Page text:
Niall Cavanagh, now aged 48, bravely fought and beat a brain tumour diagnosis when he was a teenager. He shared his experience with The Kerryman in an interview conducted ahead of the seventeenth annual International Brain Tumour Awareness Week. This week-long event, running from October 28th to November 4th, aims to raise awareness about brain tumours and support those affected by them.
Niall’s journey was not an easy one. Leading up to his diagnosis in 1992, he experienced symptoms such as excessive thirst, urination, severe headaches, vomiting, and stunted growth. It was when he went for an eye examination for double vision that the examiner noticed something seriously wrong with his retinas. Further tests revealed a germinoma brain tumour pressing on the pituitary gland.
To relieve the pressure caused by the tumour, Niall underwent an emergency ventriculoperitoneal shunt procedure. This involved inserting a tube from his brain to his abdomen to drain the excess cerebrospinal fluid. He also underwent extensive radiotherapy to shrink the tumour and prevent its spread.
The tumour affected Niall’s pituitary gland, resulting in a condition known as hypopituitarism. This condition causes a deficiency in various hormones, including growth hormone and anti-diuretic hormone. Niall experienced adverse effects on his physical and mental health due to the tumour and subsequent treatments.
Despite the challenges, Niall gained a clearer perspective on life. He learned to appreciate what is truly important and developed compassion through his own struggles with depression and anxiety. He emphasized that each person’s experience with a brain tumour is unique, and it’s essential to show support and understanding to others facing similar battles.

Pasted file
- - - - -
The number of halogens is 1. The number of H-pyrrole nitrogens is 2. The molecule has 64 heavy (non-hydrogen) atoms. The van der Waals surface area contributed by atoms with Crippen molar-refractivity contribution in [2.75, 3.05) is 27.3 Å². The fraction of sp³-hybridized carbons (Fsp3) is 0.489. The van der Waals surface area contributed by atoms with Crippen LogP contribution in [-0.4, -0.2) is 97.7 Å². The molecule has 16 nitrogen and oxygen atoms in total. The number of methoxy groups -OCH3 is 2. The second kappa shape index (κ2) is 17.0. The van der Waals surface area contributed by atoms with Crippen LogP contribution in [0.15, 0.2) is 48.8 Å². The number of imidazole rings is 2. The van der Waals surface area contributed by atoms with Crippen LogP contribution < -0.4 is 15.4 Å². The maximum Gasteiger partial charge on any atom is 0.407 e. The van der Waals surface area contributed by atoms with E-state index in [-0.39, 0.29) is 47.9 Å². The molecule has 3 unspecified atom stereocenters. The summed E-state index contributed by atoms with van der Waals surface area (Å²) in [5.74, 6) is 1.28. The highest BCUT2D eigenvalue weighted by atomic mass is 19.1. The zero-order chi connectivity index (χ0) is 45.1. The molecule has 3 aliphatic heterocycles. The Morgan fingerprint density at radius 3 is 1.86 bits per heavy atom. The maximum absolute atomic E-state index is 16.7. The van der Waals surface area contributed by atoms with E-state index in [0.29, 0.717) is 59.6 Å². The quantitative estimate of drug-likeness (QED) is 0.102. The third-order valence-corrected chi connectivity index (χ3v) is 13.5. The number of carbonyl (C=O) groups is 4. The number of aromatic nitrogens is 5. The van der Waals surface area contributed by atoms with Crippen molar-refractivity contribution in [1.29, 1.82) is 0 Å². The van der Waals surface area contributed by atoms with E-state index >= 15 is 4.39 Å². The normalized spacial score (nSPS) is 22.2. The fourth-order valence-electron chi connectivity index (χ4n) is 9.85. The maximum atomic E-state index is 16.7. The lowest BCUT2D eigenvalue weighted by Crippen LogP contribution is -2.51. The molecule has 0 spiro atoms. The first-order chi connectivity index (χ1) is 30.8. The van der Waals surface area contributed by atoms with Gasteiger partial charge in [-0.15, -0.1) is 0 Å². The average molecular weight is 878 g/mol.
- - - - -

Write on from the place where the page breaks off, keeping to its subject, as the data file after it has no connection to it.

Niall’s health has gradually improved over the years, although he still faces challenges due to a weakened immune system. However, he remains resilient and has pursued higher education, obtaining two degrees in IT and a Masters in information systems. He currently works part-time in an administrative role with the Renewable Energy Centre in Killarney.
Throughout his journey, Niall received invaluable support from his family and various organizations, including the Cork Brain Tumour Support Group (now Brain Tumour Ireland), the Pituitary Foundation, and Headway in Tralee.
Niall’s story serves as an inspiration and a reminder of the importance of raising awareness and providing support to those affected by brain tumours. International Brain Tumour Awareness Week aims to continue spreading awareness and fostering understanding of this life-changing condition.
– The Kerryman